The Value of Culture

How can the value of culture be defined? This question is simultaneously both easy and complicated. Culture plays a significant role in our society. It forms the basis for our identity. Culture includes everything we see, hear, touch, taste or smell. Culture is everywhere – from music to the visual world. It’s a natural way in which to communicate.

Even the earliest people known to science devoted time to expressing themselves and creating paintings and sculptural works, of which Michel Lorblanchet and Paul Bahn remind us in their recently published book, The First Artists. In Search of the World’s Oldest Art (2017). Only the circumstances have varied. During the Palaeolithic era, our ancestors painted figures of bison on the walls of the Altamira cave. Today, we see how the walls of imposing buildings or abandoned shopping centres are covered in graffiti. Both examples show how art and culture bring people together. It involves a way of communicating and displaying its idiosyncrasies.

It is interesting how culture builds identity irrespective of time, location and socioeconomic background. Creating a relationship with what we see and experience does not require a platinum card or a PhD but rather time and curiosity. For some individuals, it awakens a desire to not just look but to collect and possess. It doesn’t matter what is collected. A collection may consist of stones washed ashore, ballpoint pens or valuable first editions. Whatever you choose, it involves thinking and structuring your thoughts.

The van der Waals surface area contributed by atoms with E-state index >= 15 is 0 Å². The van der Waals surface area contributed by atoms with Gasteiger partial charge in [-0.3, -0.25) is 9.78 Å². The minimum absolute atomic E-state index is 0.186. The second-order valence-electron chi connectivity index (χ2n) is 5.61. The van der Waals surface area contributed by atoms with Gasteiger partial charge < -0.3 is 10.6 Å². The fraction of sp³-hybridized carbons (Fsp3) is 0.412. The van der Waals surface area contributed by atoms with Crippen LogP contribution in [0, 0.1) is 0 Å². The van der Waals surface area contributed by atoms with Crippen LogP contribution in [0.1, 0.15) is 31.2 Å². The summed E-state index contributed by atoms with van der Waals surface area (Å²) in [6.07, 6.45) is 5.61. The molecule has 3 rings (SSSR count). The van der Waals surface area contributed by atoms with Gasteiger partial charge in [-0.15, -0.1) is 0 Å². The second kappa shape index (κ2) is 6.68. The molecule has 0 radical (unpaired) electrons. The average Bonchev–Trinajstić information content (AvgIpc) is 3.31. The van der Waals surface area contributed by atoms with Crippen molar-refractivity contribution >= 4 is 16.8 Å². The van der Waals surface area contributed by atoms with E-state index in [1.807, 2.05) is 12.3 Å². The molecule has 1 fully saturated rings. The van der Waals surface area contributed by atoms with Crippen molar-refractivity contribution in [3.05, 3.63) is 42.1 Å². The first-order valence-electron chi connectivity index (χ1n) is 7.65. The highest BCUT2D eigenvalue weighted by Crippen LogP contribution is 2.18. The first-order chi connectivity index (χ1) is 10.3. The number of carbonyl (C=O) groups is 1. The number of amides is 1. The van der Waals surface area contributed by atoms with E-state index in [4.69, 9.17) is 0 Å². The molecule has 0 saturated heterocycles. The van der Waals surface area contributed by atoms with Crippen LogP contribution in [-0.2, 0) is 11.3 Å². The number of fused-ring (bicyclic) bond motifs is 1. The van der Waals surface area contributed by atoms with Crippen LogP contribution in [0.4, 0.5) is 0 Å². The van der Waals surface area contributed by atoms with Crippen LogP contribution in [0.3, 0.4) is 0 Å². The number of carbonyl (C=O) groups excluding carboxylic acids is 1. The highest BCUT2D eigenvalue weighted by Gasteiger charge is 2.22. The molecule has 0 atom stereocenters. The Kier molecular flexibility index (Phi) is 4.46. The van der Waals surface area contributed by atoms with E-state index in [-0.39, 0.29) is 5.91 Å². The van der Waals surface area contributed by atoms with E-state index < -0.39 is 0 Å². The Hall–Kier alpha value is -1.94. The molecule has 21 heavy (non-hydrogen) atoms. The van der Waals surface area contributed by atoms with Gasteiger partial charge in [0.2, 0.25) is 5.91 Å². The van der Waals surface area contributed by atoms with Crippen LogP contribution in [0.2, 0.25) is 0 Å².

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The theatre of memory of the renaissance is an excellent example of this. The world started to be structured in a curiosity cabinet. Samples from the mineral, plant and animal kingdom were acquired, along with instruments for measuring time and distance but also the masterful achievements of man. Art belonged to the latter category. The collections were a way on which to manage knowledge of the world. The routes that were opened to the new world were expressed in exotic objects, for example coconuts and ostrich eggs, which were considered so valuable that they used to be embellished with precious metals.

The collections also become sought after targets for plundering, i.e. instruments of political power. Thus, owning valuable works and objects of great symbolic value in itself became a way in which to evaluate the power of a Regent. Just think of Queen Kristina’s looting in Prague during the very last stages of the Thirty Years' War or Catherine the Great who understood the political meaning of art and built the Hermitage for her growing collection. A state of importance should include possession of a collection and a cultural life.

National museums were later founded throughout Europe, particularly during the 19th century. It became the golden age of museums.

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Some works of art used to seek idylls and harmony…landscapes, still life and even portrait art to name a few. The other extreme is represented in works that wanted to show the dark side of mankind: the evil of man, the destruction spread by war or political aberrations. Typical examples of this are The Disasters of War series by Francisco de Goya (1810–1820), The Raft of the Medusa by Théodore Géricault (1818–1819), Édouard Manet's The Execution of Emperor Maximilian (1867–1868) and Pablo Picasso’s Guernica (1937). Art is needed to illustrate and give words to insufferable events and phenomena so that we can start talking about them.

However, society does not always tolerate criticism from the artists. The Nazis burned books on bonfires and banned ”degenerate” art. And if we are to believe that the disgrace after the events of World War II caused the cessation of censorship, we would be wrong. Even today, socially critical artists are sentenced to prison. Chinese artist, Ai Weiwei and the Russian anarchist band Pussy Riot are good examples of this.